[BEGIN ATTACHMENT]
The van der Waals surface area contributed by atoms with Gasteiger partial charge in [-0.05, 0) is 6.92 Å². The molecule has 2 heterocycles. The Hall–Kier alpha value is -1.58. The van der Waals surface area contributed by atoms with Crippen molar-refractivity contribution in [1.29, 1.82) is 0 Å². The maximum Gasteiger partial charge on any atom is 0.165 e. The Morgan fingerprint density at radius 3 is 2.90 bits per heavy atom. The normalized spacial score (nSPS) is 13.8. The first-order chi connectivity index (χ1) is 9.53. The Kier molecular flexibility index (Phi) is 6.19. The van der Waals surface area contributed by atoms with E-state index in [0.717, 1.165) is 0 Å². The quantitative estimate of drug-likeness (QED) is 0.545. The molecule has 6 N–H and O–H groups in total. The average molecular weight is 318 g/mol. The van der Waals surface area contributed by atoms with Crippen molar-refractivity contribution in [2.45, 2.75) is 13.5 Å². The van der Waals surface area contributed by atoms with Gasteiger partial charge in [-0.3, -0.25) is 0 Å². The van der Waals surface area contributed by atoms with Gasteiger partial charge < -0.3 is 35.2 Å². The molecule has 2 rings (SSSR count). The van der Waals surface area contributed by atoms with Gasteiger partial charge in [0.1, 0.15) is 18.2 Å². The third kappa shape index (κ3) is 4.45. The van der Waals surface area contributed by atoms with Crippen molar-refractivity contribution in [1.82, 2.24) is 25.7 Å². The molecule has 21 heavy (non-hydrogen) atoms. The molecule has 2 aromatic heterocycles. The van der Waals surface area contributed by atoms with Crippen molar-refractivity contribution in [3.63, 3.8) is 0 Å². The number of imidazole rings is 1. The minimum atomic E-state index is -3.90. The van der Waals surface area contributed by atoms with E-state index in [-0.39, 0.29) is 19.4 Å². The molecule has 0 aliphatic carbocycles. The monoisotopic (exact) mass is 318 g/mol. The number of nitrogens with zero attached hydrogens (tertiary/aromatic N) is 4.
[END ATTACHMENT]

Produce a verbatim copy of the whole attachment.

The van der Waals surface area contributed by atoms with Gasteiger partial charge in [-0.05, 0) is 6.92 Å². The molecule has 2 heterocycles. The Hall–Kier alpha value is -1.58. The van der Waals surface area contributed by atoms with Crippen molar-refractivity contribution in [1.29, 1.82) is 0 Å². The maximum Gasteiger partial charge on any atom is 0.165 e. The Morgan fingerprint density at radius 3 is 2.90 bits per heavy atom. The normalized spacial score (nSPS) is 13.8. The first-order chi connectivity index (χ1) is 9.53. The Kier molecular flexibility index (Phi) is 6.19. The van der Waals surface area contributed by atoms with E-state index in [0.717, 1.165) is 0 Å². The quantitative estimate of drug-likeness (QED) is 0.545. The molecule has 6 N–H and O–H groups in total. The average molecular weight is 318 g/mol. The van der Waals surface area contributed by atoms with Crippen molar-refractivity contribution in [2.45, 2.75) is 13.5 Å². The van der Waals surface area contributed by atoms with Gasteiger partial charge in [-0.3, -0.25) is 0 Å². The van der Waals surface area contributed by atoms with Gasteiger partial charge < -0.3 is 35.2 Å². The molecule has 2 rings (SSSR count). The van der Waals surface area contributed by atoms with Gasteiger partial charge in [0.1, 0.15) is 18.2 Å². The third kappa shape index (κ3) is 4.45. The van der Waals surface area contributed by atoms with Crippen molar-refractivity contribution in [1.82, 2.24) is 25.7 Å². The molecule has 21 heavy (non-hydrogen) atoms. The molecule has 2 aromatic heterocycles. The van der Waals surface area contributed by atoms with Crippen molar-refractivity contribution in [3.63, 3.8) is 0 Å². The number of imidazole rings is 1. The minimum atomic E-state index is -3.90. The van der Waals surface area contributed by atoms with E-state index in [-0.39, 0.29) is 19.4 Å². The molecule has 0 aliphatic carbocycles. The monoisotopic (exact) mass is 318 g/mol. The number of nitrogens with zero attached hydrogens (tertiary/aromatic N) is 4.